Even though it’s sandwiched between Cleveland and Akron, Peninsula’s location on the edges of the Cuyahoga Valley National Park makes the tiny town seem a world away from the big city. Founded in the early 19th century, Peninsula was a prosperous port town on the Ohio and Erie Canal and today its rich history is still evident. More than 20 sites throughout town are listed on the National Register of Historic Places and in 2012, Peninsula was named one of This Old House’s Best Old House Neighborhoods in the Midwest. Foodies won’t be disappointed either, from the farms dotted around town to food festivals, Peninsula is brimming with local flavor.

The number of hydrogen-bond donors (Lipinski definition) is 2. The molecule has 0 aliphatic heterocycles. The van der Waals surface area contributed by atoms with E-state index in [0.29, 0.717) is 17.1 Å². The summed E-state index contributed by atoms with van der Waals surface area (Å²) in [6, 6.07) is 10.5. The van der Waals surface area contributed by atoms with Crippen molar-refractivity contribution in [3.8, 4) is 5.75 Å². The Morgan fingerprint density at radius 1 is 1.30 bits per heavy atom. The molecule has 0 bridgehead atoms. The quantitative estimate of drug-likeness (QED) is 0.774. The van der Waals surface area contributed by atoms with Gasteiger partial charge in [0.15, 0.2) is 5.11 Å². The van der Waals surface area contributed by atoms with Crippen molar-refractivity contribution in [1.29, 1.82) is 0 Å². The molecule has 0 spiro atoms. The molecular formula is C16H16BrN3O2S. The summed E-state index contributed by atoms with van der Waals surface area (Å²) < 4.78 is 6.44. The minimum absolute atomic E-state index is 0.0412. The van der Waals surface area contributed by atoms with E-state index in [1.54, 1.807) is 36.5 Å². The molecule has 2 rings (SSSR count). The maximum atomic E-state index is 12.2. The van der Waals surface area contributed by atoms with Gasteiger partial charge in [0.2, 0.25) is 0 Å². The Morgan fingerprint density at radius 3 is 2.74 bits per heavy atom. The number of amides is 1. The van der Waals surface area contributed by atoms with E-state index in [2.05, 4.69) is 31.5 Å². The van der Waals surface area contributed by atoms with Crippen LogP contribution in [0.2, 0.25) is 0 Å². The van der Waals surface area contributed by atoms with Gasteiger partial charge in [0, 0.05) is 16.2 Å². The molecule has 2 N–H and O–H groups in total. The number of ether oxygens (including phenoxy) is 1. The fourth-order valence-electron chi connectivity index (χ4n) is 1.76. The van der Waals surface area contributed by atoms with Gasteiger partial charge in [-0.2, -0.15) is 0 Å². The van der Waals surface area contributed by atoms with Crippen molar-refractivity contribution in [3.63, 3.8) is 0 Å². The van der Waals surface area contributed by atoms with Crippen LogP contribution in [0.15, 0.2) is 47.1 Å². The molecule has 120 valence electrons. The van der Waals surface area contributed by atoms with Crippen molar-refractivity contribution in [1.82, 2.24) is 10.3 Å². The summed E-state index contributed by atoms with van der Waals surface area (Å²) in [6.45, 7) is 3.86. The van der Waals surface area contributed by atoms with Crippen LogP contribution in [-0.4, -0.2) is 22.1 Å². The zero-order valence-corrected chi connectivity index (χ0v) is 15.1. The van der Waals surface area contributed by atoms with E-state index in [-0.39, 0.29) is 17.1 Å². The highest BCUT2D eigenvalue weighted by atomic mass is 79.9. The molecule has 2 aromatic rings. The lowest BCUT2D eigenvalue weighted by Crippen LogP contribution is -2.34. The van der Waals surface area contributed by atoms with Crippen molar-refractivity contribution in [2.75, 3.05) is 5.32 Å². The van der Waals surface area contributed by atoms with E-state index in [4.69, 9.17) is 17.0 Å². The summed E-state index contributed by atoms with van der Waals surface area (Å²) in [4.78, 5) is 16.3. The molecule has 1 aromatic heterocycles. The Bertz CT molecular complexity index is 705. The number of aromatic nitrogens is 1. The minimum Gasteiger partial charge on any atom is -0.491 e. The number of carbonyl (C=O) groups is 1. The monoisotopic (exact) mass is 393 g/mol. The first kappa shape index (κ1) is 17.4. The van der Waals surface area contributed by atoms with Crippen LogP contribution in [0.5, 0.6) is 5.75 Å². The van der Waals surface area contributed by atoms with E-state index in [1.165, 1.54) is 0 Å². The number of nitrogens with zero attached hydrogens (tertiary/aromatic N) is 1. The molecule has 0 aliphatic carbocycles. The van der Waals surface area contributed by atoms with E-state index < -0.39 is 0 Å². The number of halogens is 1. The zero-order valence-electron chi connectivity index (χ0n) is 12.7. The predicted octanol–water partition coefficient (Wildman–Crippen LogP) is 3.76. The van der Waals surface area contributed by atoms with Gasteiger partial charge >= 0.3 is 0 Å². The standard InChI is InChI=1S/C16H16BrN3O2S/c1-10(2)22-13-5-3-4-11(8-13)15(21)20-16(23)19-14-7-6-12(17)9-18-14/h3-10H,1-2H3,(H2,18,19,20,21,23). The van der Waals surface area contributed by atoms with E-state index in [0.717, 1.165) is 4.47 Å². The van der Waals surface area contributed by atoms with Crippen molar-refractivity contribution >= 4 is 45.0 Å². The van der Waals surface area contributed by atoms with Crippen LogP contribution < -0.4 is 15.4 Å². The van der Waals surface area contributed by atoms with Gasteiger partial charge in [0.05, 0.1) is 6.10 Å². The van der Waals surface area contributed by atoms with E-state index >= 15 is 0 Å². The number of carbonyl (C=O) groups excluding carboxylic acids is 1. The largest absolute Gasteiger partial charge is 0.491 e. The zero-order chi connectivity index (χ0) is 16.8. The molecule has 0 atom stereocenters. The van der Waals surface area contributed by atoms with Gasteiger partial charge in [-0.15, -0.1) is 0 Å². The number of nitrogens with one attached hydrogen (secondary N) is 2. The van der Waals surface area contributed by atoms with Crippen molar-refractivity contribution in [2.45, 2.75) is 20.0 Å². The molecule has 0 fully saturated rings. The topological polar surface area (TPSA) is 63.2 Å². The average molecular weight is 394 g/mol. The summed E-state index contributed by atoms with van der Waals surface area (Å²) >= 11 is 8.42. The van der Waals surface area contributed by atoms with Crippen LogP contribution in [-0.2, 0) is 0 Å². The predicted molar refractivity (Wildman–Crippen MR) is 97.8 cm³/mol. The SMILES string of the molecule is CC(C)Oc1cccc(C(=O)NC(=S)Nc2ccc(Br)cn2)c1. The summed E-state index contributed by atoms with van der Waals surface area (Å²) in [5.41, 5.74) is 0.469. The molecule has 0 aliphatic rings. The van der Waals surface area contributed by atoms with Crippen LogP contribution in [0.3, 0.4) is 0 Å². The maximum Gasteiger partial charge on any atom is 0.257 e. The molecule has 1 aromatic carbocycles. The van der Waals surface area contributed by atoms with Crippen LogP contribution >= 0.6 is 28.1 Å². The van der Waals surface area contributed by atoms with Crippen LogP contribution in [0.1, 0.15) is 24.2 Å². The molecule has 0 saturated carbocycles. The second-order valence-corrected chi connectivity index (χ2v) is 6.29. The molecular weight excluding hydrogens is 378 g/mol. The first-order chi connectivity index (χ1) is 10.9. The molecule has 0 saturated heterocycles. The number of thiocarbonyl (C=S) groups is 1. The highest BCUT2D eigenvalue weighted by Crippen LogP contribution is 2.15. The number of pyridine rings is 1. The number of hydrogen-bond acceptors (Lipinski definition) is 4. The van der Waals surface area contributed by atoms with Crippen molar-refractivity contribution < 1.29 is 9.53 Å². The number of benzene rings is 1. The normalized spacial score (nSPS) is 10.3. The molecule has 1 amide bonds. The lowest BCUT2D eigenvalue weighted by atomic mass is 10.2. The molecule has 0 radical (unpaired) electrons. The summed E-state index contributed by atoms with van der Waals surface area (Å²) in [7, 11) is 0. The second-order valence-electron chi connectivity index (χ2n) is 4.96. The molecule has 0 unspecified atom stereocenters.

Nestled on the banks of the Maumee River a short distance from Toledo is the historical town of Waterville. Though it was first settled by Europeans in the late 18th century, the river town’s history goes back much further. Roche de Boeuf, a rocky outcrop in the Maumee River, was the locale of Native American councils many years before. Today, Waterville’s rich past and exquisite structures have seen the town grow into a historical and architectural tourist destination with must-do sights and events like the Interurban Bridge, an abandoned Roman aqueduct-style railroad bridge, and the Roche de Boeuf Festival.